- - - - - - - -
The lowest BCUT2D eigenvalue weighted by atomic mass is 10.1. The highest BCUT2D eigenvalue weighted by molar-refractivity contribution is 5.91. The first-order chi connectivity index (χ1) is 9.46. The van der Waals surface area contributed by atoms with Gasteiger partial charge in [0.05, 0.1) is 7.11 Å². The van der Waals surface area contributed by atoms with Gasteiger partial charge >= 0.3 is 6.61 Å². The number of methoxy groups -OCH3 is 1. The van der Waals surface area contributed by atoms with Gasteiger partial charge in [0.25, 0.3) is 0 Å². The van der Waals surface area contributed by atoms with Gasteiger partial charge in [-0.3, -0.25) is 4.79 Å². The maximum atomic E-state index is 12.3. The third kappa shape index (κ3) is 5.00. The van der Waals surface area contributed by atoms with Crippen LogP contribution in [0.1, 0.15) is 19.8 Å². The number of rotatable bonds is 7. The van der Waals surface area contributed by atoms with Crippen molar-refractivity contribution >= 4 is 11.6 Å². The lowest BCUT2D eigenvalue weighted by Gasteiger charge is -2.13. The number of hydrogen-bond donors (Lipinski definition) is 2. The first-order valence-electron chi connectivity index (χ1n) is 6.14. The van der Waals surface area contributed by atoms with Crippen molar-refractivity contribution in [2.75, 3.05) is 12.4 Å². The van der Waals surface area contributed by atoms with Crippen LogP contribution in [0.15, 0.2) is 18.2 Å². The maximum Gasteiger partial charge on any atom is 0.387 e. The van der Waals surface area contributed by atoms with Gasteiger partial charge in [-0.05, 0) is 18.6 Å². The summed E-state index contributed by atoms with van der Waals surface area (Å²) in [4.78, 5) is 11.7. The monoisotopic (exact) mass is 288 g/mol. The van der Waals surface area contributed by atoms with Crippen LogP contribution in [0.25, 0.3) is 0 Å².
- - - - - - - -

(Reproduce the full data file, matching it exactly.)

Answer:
The lowest BCUT2D eigenvalue weighted by atomic mass is 10.1. The highest BCUT2D eigenvalue weighted by molar-refractivity contribution is 5.91. The first-order chi connectivity index (χ1) is 9.46. The van der Waals surface area contributed by atoms with Gasteiger partial charge in [0.05, 0.1) is 7.11 Å². The van der Waals surface area contributed by atoms with Gasteiger partial charge >= 0.3 is 6.61 Å². The number of methoxy groups -OCH3 is 1. The van der Waals surface area contributed by atoms with Gasteiger partial charge in [0.25, 0.3) is 0 Å². The van der Waals surface area contributed by atoms with Gasteiger partial charge in [-0.3, -0.25) is 4.79 Å². The maximum atomic E-state index is 12.3. The third kappa shape index (κ3) is 5.00. The van der Waals surface area contributed by atoms with Crippen LogP contribution in [0.1, 0.15) is 19.8 Å². The number of rotatable bonds is 7. The van der Waals surface area contributed by atoms with Crippen molar-refractivity contribution >= 4 is 11.6 Å². The lowest BCUT2D eigenvalue weighted by Gasteiger charge is -2.13. The number of hydrogen-bond donors (Lipinski definition) is 2. The first-order valence-electron chi connectivity index (χ1n) is 6.14. The van der Waals surface area contributed by atoms with Crippen molar-refractivity contribution in [2.75, 3.05) is 12.4 Å². The van der Waals surface area contributed by atoms with Crippen LogP contribution in [0.15, 0.2) is 18.2 Å². The maximum Gasteiger partial charge on any atom is 0.387 e. The van der Waals surface area contributed by atoms with Gasteiger partial charge in [-0.05, 0) is 18.6 Å². The summed E-state index contributed by atoms with van der Waals surface area (Å²) in [4.78, 5) is 11.7. The monoisotopic (exact) mass is 288 g/mol. The van der Waals surface area contributed by atoms with Crippen LogP contribution in [0.25, 0.3) is 0 Å².